What now happens will be determined more by party-political than by economic factors. Of Deng's two plausible succes- sors, the party boss Zhao Ziyang is identi- fied with the 'leading edge' of reformism, while conservatives have rallied around the Prime Minister, Li Peng. Zhao has suf- fered a reversal which his rivals have been quick to exploit, with the reactionaries enjoying a winter of opportunity. As a straw in the wind, the Financial Times recently quoted a Peking official arguing that the best way to deal with a soaring local aluminium price was to 'pass a law forbidding anyone to use aluminium window-frames'.

Even a rationally-applied economic squeeze, no bad thing for China in the long run, is a dreary enough prospect for its business partners. Already, imports from the West have been stagnant for three years when measured in depreciating US dollars; the much-heralded offshore oil- fields have proved illusory; and when China does buy big-ticket capital goods, it still cheerfully haggles for years at a time over a single contract. At US$680 million

last year, Britain's own exports were down about 20 per cent from their 1986 level, and might have been lower still had the government not offered Peking £300 mil- lion in cheap credit.

Those foreign investors who put money into some 4,000 joint-venture companies have done little or no better. Most still fight a losing battle against problems of corruption, red tape and currency shor- tages; most still cannot sell into China itself, and few make an adequate return. By the Chinese government's own, and probably thus optimistic, estimate, about one-third of the 4,000 are in loss, about one-third are breaking even, and only one-third are in profit. Since most of this last third is scarcely 'foreign' at all, with Hong Kong manufacturers shifting a pro- duction line across the border to cut costs, the pickings for Westerners have been slim. They may do better to cut their losses; for, in the longer term, China's natural foreign partner is not Europe or the United States at all, but neighbouring Japan, which can afford to wait until historic wounds are healed. Japan is not only a keen exporter of manufactured goods to China, but also a potentially vast customer for the resources, land and labour which China might sell or lease. It could, given the scope, thus trade just as happily with a poor China as with a rich one. The West, because it wants a customer rather than a partner, is more likely to be disappointed; it will be a fair while, for instance, before Mr Cardin's Maxim's in Peking makes half the profit of the humblest Chinese noodle shop in Paris.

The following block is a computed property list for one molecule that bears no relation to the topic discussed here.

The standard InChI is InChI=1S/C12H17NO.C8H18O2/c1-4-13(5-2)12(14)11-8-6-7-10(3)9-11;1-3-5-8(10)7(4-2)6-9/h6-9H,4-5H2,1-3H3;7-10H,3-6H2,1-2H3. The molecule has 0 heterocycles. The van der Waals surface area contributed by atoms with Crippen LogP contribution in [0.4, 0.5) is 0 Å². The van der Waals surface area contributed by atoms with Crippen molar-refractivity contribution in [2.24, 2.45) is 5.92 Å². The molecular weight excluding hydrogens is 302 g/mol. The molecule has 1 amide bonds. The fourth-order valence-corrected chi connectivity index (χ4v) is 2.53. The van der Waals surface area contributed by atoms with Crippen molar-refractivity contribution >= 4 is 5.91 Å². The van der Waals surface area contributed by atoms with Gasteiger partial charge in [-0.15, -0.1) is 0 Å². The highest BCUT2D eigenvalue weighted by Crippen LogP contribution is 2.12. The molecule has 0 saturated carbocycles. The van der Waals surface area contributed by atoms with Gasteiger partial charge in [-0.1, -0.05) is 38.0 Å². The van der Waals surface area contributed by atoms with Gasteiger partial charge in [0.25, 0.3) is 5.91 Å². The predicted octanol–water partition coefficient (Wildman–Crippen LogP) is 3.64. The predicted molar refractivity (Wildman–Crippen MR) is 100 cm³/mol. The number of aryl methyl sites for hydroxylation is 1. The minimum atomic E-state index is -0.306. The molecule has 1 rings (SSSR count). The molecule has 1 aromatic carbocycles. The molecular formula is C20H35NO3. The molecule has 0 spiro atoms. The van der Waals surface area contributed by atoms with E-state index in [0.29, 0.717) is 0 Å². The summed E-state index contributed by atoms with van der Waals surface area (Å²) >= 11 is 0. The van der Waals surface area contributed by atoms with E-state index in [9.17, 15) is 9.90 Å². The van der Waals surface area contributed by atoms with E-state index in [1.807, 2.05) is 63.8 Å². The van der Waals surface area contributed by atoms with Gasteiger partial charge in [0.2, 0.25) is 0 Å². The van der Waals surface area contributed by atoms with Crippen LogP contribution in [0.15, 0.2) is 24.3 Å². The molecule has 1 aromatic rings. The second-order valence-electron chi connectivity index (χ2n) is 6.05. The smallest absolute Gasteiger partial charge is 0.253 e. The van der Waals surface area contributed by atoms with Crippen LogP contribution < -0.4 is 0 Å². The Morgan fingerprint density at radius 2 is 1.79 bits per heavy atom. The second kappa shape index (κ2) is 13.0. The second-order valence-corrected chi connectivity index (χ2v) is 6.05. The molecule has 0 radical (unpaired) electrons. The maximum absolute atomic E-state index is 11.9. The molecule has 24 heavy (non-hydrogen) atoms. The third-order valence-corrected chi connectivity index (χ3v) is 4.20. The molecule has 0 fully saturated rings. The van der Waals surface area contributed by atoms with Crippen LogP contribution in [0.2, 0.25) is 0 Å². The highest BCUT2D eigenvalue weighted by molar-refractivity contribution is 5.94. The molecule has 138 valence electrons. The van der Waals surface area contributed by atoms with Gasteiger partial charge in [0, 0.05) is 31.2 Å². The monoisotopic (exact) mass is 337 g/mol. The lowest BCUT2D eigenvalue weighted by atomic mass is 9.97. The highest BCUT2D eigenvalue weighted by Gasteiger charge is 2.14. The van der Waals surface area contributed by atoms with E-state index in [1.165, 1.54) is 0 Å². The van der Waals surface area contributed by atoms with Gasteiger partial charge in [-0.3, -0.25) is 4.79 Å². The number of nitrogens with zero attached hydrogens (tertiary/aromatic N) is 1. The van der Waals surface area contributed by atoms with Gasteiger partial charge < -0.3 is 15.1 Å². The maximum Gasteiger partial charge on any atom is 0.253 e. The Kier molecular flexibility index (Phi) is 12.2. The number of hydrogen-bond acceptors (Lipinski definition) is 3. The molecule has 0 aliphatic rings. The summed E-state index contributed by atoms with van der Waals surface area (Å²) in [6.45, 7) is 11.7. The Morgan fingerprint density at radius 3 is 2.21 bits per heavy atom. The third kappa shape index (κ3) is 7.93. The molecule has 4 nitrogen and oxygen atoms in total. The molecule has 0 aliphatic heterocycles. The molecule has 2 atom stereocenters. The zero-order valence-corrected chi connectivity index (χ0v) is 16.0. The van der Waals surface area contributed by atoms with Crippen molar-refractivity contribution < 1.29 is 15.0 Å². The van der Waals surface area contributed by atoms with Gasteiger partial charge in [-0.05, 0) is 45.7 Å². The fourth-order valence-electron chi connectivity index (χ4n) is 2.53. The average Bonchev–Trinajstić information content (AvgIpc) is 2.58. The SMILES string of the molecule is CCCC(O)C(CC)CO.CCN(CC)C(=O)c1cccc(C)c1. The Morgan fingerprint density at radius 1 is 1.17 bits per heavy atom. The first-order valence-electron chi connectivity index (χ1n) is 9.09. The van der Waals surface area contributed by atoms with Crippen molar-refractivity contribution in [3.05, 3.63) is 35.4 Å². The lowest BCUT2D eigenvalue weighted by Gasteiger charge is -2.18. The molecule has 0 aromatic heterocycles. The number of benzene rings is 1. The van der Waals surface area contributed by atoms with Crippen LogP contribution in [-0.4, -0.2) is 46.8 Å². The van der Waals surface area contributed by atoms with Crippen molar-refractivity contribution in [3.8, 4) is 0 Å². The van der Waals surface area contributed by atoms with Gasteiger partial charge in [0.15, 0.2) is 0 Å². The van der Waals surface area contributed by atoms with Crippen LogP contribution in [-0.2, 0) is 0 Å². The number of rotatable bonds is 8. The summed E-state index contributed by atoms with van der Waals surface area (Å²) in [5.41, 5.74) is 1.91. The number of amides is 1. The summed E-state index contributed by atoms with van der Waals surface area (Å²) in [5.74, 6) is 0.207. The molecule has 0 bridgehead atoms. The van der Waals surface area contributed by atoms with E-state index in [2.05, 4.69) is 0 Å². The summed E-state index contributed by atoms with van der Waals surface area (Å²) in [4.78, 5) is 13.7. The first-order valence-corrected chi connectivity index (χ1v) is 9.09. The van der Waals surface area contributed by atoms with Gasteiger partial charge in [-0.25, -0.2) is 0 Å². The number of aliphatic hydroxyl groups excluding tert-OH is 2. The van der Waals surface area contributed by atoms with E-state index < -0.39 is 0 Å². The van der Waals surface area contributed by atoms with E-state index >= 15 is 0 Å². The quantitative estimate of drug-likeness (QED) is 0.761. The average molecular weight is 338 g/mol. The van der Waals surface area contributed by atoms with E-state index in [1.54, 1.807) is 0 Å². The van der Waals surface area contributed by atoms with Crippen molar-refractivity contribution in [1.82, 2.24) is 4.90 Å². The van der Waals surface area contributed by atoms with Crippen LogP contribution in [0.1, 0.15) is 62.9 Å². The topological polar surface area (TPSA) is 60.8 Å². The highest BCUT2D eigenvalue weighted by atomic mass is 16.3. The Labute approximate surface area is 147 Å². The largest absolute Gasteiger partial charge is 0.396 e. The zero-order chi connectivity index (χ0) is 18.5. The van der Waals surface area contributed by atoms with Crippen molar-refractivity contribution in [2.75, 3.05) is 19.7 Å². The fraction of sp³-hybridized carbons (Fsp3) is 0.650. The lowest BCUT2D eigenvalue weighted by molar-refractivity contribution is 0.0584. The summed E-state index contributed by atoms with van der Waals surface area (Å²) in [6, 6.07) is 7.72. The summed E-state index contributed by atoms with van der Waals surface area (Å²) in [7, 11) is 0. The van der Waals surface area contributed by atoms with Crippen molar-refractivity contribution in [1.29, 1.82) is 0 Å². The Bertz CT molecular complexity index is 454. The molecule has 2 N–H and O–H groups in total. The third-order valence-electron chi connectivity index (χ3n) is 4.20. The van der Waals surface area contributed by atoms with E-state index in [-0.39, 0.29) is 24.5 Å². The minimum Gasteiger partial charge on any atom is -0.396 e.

Robert Cottrell is on the staff of the Inde- pendent.